Can I Visit Canada with a B-1/B-2 Visa?

Updated on April 19, 2024

As a holder of a US B-1/B-2 visa, you may be wondering if your travel opportunities extend beyond the United States. Can you use your visa to explore the stunning landscapes and vibrant cities of Canada? In this blog post, we’ll clarify the cross-border travel rules for B-1/B-2 visa holders, helping you understand your eligibility and the steps required to visit Canada legally and hassle-free.

30 Second Recap:

While the B-1/B-2 visa allows for temporary visits to the United States for business, tourism, or medical purposes, it does not automatically grant entry into Canada.

For most B-1/B-2 visa holders, an Electronic Travel Authorization (eTA) is required to enter Canada by air.

The eTA application process involves providing personal information, passport details, and answering background questions.

In some cases, a Temporary Resident Visa (TRV) may be required instead of an eTA, depending on the traveler’s country of origin.

When crossing the border, travelers should be prepared to present their B-1/B-2 visa, valid passport, and proof of ties to their home country.


Understanding B-1 and B-2 Visas

The B-1 and B-2 visas are types of nonimmigrant visas granted by the United States to individuals entering temporarily for business (B-1) or tourism, pleasure, or medical treatment (B-2). The visas are issued for up to 10 years. Your visa generally allows for a stay of up to six months at a time. With a B-1/B-2 visa, you’re allowed multiple entries into the U.S., which could influence your eligibility for visiting nearby countries such as Canada.

Eligibility and Requirements for B-1/B-2 Visa Holders to Visit Canada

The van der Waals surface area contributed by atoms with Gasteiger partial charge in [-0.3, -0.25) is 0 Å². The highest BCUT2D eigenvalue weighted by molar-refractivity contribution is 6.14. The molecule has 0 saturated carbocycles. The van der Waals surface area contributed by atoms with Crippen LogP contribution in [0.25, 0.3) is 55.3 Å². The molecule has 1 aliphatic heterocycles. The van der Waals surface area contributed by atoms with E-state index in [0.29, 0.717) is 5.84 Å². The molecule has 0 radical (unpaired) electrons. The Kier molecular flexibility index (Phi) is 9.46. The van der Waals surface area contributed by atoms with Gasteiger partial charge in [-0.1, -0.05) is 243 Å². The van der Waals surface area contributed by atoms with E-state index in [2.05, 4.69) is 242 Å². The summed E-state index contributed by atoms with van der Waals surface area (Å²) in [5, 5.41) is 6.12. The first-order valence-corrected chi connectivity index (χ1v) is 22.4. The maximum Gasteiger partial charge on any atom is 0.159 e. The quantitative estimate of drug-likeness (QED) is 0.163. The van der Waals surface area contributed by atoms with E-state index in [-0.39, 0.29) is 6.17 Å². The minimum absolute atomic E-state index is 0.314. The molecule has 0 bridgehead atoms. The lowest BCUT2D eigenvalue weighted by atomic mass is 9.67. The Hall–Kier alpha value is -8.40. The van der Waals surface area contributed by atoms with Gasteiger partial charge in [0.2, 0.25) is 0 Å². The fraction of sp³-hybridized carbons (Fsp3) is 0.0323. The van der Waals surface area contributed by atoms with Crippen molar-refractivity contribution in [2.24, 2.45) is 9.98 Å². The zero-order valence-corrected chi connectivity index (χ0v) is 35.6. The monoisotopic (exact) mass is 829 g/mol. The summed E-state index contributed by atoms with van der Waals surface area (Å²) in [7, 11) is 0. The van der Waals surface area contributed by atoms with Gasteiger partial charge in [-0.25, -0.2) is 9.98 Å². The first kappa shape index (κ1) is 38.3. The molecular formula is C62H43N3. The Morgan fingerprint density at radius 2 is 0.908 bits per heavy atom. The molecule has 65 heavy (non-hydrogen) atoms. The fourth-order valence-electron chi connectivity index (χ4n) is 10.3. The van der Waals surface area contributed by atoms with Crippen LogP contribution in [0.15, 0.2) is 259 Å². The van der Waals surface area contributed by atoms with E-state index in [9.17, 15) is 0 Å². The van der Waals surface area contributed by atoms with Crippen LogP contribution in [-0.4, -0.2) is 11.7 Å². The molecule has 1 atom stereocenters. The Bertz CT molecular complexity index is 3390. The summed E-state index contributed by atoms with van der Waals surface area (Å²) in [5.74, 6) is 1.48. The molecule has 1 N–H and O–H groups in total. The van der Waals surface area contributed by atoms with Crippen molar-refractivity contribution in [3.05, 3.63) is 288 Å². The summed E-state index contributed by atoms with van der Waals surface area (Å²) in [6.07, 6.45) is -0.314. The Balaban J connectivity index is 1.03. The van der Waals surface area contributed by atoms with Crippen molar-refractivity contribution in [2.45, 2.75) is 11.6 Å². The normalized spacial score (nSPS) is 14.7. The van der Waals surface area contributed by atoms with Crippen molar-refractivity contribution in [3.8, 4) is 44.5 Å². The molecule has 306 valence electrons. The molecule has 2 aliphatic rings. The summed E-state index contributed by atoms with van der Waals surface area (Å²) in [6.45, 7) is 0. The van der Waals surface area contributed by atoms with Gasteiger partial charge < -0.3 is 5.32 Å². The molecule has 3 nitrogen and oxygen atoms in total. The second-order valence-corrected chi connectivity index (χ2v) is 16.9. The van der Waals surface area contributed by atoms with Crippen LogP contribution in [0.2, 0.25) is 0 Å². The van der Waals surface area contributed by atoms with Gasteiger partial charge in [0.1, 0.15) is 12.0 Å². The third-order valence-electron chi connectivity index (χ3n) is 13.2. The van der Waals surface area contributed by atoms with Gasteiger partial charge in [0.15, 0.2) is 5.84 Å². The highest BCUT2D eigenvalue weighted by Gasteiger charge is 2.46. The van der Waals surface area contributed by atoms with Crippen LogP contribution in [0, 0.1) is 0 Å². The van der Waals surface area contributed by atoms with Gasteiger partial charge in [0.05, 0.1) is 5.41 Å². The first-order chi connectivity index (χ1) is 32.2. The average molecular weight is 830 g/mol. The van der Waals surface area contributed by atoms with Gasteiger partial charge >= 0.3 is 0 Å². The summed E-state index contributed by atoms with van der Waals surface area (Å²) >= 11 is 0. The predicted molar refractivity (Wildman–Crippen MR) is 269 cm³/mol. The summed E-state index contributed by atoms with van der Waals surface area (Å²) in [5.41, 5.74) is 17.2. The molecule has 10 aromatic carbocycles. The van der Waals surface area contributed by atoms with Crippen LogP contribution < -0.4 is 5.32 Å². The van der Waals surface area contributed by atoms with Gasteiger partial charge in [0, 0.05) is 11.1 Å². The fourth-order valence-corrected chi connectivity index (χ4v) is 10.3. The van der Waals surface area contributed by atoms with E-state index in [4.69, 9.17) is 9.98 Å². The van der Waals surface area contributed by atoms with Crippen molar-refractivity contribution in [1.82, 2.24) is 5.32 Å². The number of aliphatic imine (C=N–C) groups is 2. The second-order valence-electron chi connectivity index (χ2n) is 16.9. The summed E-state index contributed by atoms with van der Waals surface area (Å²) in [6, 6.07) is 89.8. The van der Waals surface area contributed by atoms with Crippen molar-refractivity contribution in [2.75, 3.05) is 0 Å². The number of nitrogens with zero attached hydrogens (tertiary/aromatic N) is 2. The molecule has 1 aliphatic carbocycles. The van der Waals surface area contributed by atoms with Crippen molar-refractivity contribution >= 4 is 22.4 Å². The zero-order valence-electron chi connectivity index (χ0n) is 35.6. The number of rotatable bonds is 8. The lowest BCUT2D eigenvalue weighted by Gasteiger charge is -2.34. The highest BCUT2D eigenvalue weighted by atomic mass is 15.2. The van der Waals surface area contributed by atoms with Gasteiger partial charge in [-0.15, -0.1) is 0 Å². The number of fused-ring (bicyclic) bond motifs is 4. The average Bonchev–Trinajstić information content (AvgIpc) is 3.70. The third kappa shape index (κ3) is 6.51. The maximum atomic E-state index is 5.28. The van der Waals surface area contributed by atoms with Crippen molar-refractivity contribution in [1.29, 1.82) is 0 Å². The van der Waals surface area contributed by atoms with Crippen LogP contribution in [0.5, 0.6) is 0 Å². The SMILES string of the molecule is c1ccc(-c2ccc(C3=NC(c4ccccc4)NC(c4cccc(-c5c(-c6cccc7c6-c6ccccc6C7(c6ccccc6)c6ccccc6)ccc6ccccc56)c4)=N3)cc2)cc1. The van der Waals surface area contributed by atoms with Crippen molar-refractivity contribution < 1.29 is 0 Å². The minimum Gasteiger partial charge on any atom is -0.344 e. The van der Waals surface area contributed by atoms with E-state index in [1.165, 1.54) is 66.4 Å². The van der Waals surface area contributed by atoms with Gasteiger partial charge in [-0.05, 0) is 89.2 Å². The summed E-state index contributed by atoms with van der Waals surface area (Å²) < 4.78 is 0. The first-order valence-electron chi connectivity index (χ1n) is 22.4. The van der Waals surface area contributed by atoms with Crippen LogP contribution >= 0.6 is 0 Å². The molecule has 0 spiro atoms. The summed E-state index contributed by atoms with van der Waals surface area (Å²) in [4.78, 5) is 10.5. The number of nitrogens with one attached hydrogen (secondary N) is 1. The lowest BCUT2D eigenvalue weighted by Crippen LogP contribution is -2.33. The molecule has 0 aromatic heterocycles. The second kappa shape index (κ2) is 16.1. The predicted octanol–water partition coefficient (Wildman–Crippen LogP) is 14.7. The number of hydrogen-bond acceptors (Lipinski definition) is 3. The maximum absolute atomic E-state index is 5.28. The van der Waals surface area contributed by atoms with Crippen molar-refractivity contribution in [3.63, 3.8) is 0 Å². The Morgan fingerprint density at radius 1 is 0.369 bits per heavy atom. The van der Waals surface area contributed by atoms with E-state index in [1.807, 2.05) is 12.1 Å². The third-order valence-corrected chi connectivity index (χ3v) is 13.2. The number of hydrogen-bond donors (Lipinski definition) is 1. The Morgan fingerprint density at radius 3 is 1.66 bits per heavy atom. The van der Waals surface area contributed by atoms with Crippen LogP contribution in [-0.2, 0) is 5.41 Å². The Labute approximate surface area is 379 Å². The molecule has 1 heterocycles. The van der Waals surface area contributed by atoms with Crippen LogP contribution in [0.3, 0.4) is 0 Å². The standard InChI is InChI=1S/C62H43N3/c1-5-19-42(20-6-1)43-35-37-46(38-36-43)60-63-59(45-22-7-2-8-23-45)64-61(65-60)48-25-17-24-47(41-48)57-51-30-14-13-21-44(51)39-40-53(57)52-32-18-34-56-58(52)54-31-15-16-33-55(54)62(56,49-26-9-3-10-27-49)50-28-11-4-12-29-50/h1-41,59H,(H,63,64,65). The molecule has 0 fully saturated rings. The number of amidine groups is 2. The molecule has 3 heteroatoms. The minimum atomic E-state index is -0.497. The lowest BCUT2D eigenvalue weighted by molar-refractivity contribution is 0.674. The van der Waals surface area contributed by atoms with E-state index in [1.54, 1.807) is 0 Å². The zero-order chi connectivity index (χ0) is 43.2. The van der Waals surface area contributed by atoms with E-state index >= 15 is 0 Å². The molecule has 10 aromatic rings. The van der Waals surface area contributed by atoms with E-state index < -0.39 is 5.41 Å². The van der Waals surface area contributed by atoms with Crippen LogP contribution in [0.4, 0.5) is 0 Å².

In this section, you’ll discover the specific criteria and procedures that apply to you as a B-1/B-2 visa holder when considering a visit to Canada.

Visa-Exempt Countries and ETA

Canada has a list of visa-exempt countries whose citizens can enter Canada for short stays without obtaining a visa. As a B-1/B-2 U.S. visa holder, you are not automatically visa-exempt for entry into Canada. The visa exemption depends on your nationality and the type of passport you hold. You may need an Electronic Travel Authorization (eTA) for short visits, typically if you’re flying into Canada.

Need help with your B-2 visa?

Navigating the B-2 visa process doesn’t have to be daunting. If you find yourself overwhelmed by the requirements and steps involved, our team of experts is here to lend a hand. We can help you understand the eligibility criteria, gather the required documents, and smoothly guide you through the application process. Let us make your travel to the United States for leisure or medical purposes as stress-free as possible.

Eligibility Criteria for US Visa Holders

To visit Canada with a U.S. B-1/B-2 visa, your eligibility is primarily determined by your nationality and the validity of your passport.

  • You must have a passport that is valid for at least six months beyond the period you intend to stay in Canada.
  • If you are a national of one of the countries under Visa Required Travellers, you will need a visa to visit Canada.

You can use this quiz from the Canadian government to determine if you need a visa for your travel.

Application Process and Documentation

Before you plan your visit to Canada on B-1/B-2 visa, know whether you need a Canadian entry visa or just eTA. Depending on what you need, gather all the documents and adhere to additional steps if you come from certain countries.

Documents Required to Visit as a Tourist